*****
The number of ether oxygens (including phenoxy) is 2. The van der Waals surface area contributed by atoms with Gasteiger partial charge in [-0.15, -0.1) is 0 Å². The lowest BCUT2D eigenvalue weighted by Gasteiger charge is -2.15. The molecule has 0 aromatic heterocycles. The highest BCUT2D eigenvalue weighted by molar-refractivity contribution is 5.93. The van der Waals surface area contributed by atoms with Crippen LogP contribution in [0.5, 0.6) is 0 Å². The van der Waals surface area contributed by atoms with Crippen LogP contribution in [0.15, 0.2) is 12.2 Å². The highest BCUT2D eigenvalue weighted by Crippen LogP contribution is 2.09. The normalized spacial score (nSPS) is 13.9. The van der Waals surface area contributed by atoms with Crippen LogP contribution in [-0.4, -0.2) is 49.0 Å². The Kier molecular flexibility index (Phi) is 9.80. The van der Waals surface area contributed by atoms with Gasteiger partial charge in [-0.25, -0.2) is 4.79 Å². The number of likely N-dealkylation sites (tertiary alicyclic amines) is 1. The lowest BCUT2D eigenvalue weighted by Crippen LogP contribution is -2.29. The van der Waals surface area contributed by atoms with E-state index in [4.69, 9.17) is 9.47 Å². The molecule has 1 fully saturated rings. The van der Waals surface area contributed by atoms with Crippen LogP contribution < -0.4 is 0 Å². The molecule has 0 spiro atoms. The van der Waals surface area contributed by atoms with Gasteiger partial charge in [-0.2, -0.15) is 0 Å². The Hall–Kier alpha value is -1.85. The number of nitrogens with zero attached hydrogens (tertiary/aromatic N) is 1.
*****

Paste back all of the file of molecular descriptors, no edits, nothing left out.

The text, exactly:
The number of ether oxygens (including phenoxy) is 2. The van der Waals surface area contributed by atoms with Gasteiger partial charge in [-0.15, -0.1) is 0 Å². The lowest BCUT2D eigenvalue weighted by Gasteiger charge is -2.15. The molecule has 0 aromatic heterocycles. The highest BCUT2D eigenvalue weighted by molar-refractivity contribution is 5.93. The van der Waals surface area contributed by atoms with Crippen LogP contribution in [0.5, 0.6) is 0 Å². The van der Waals surface area contributed by atoms with Crippen LogP contribution in [0.15, 0.2) is 12.2 Å². The highest BCUT2D eigenvalue weighted by Crippen LogP contribution is 2.09. The normalized spacial score (nSPS) is 13.9. The van der Waals surface area contributed by atoms with Crippen LogP contribution in [-0.4, -0.2) is 49.0 Å². The Kier molecular flexibility index (Phi) is 9.80. The van der Waals surface area contributed by atoms with Gasteiger partial charge in [-0.25, -0.2) is 4.79 Å². The number of likely N-dealkylation sites (tertiary alicyclic amines) is 1. The lowest BCUT2D eigenvalue weighted by Crippen LogP contribution is -2.29. The van der Waals surface area contributed by atoms with E-state index in [4.69, 9.17) is 9.47 Å². The molecule has 1 fully saturated rings. The van der Waals surface area contributed by atoms with Crippen LogP contribution < -0.4 is 0 Å². The molecule has 0 spiro atoms. The van der Waals surface area contributed by atoms with Gasteiger partial charge in [-0.2, -0.15) is 0 Å². The Hall–Kier alpha value is -1.85. The number of nitrogens with zero attached hydrogens (tertiary/aromatic N) is 1.